Those letters are all Roman, not Cyrillic. The English language uses the Roman alphabet too. The Czech language uses some diacritical marks over some letters that aren't all shared with other languages, but other diacritical marks are shared, like accent marks. The "check mark" over the "C" is called a "háček," pronounced "haw check." It makes the letter "C" sound like "ch" in English. It is usually transliterated "Cz" into English.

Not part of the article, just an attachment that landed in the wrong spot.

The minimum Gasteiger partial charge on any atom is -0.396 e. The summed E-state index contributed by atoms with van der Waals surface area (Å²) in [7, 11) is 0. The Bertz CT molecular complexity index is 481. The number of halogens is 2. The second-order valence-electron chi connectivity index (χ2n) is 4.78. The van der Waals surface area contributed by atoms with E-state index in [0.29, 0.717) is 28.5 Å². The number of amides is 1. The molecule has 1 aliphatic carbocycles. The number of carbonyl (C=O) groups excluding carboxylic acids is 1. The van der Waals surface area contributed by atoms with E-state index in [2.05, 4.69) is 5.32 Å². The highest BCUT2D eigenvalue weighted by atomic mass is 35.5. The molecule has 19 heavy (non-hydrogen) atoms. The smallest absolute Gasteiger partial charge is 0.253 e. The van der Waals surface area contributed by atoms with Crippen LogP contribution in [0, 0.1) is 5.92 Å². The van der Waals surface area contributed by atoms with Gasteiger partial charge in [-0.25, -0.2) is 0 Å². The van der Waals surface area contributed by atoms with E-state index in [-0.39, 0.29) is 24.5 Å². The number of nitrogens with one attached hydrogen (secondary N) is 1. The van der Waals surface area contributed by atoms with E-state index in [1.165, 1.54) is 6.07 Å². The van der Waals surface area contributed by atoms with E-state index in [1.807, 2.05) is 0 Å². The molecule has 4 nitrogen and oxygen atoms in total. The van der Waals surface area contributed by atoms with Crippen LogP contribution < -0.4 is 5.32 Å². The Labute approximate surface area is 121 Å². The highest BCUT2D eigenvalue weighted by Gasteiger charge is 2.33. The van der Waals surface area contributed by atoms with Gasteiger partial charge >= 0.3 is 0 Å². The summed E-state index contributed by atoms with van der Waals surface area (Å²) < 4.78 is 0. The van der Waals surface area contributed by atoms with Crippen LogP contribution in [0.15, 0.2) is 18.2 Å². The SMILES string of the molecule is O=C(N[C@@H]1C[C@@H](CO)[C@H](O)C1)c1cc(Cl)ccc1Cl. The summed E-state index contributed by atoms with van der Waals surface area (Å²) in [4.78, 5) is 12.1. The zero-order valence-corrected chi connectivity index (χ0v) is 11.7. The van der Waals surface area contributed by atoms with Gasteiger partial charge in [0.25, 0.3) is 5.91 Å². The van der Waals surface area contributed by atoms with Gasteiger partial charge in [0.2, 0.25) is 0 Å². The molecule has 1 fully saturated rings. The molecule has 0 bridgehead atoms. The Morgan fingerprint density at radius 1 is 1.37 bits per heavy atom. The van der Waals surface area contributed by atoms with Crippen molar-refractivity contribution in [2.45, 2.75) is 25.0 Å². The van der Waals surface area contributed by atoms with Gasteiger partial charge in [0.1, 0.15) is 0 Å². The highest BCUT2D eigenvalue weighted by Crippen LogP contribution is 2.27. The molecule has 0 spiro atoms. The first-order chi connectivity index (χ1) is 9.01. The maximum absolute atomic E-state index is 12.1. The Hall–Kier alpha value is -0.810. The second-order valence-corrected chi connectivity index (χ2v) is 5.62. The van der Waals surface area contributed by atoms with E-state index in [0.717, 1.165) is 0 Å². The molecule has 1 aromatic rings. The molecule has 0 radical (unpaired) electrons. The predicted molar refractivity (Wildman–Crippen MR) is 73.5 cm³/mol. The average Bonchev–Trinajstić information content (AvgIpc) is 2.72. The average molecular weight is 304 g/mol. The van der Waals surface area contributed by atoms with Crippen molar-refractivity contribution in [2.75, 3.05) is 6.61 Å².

We have a few threads on the forums about the meanings of the various words stamped on CZ pistols. Those threads also often list the meanings of the various proof stamps and acceptance stamps you'll find. If you have trouble googling them, I might be able to rummage up one or two of them. Let me know.
Oh, the manufacturer name on the top of the slide translates to "Czech Arms Factory in Prague" and the serial number. I have to look up the "A.S." abbreviation, but I think it means "Joint Stock Company," and it is like "Corp." or "Inc." here in the U.S., or "Ltd." in the British Commonwealth. It also means your pistol was built before communism.
Yes, I looked it up, and it means "Joint Stock Company."